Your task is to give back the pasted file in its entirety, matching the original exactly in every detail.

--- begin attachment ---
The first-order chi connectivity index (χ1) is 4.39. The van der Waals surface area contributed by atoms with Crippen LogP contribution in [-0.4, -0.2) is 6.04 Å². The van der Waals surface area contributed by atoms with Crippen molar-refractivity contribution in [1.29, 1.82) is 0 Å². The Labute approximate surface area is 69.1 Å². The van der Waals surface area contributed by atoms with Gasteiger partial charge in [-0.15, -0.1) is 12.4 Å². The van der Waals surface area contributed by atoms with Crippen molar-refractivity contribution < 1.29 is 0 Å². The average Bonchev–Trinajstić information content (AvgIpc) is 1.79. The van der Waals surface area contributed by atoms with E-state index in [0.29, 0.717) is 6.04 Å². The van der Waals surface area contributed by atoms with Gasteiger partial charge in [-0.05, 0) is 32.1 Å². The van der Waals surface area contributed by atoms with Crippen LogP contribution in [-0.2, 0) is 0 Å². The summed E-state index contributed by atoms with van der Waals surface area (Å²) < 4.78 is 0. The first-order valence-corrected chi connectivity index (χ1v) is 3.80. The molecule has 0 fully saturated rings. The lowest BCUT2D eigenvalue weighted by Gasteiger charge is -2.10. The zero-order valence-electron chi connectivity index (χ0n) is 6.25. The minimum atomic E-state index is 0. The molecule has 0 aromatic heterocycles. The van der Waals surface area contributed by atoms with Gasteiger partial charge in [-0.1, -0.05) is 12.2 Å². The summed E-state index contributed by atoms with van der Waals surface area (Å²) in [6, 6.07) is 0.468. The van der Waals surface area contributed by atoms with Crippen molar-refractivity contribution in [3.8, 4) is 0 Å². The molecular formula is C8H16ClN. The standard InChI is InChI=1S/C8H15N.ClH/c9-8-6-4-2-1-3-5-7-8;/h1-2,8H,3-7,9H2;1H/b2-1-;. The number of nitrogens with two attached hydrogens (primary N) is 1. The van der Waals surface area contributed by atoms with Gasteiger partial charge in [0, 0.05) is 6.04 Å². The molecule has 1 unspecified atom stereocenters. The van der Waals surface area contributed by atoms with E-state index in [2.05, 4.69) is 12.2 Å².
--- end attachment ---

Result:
The first-order chi connectivity index (χ1) is 4.39. The van der Waals surface area contributed by atoms with Crippen LogP contribution in [-0.4, -0.2) is 6.04 Å². The van der Waals surface area contributed by atoms with Crippen molar-refractivity contribution in [1.29, 1.82) is 0 Å². The Labute approximate surface area is 69.1 Å². The van der Waals surface area contributed by atoms with Gasteiger partial charge in [-0.15, -0.1) is 12.4 Å². The van der Waals surface area contributed by atoms with Crippen molar-refractivity contribution < 1.29 is 0 Å². The average Bonchev–Trinajstić information content (AvgIpc) is 1.79. The van der Waals surface area contributed by atoms with E-state index in [0.29, 0.717) is 6.04 Å². The van der Waals surface area contributed by atoms with Gasteiger partial charge in [-0.05, 0) is 32.1 Å². The van der Waals surface area contributed by atoms with Crippen LogP contribution in [-0.2, 0) is 0 Å². The summed E-state index contributed by atoms with van der Waals surface area (Å²) < 4.78 is 0. The first-order valence-corrected chi connectivity index (χ1v) is 3.80. The molecule has 0 fully saturated rings. The lowest BCUT2D eigenvalue weighted by Gasteiger charge is -2.10. The zero-order valence-electron chi connectivity index (χ0n) is 6.25. The minimum atomic E-state index is 0. The molecule has 0 aromatic heterocycles. The van der Waals surface area contributed by atoms with Gasteiger partial charge in [-0.1, -0.05) is 12.2 Å². The summed E-state index contributed by atoms with van der Waals surface area (Å²) in [6, 6.07) is 0.468. The van der Waals surface area contributed by atoms with Crippen molar-refractivity contribution in [3.8, 4) is 0 Å². The molecular formula is C8H16ClN. The standard InChI is InChI=1S/C8H15N.ClH/c9-8-6-4-2-1-3-5-7-8;/h1-2,8H,3-7,9H2;1H/b2-1-;. The number of nitrogens with two attached hydrogens (primary N) is 1. The van der Waals surface area contributed by atoms with Gasteiger partial charge in [0, 0.05) is 6.04 Å². The molecule has 1 unspecified atom stereocenters. The van der Waals surface area contributed by atoms with E-state index in [2.05, 4.69) is 12.2 Å².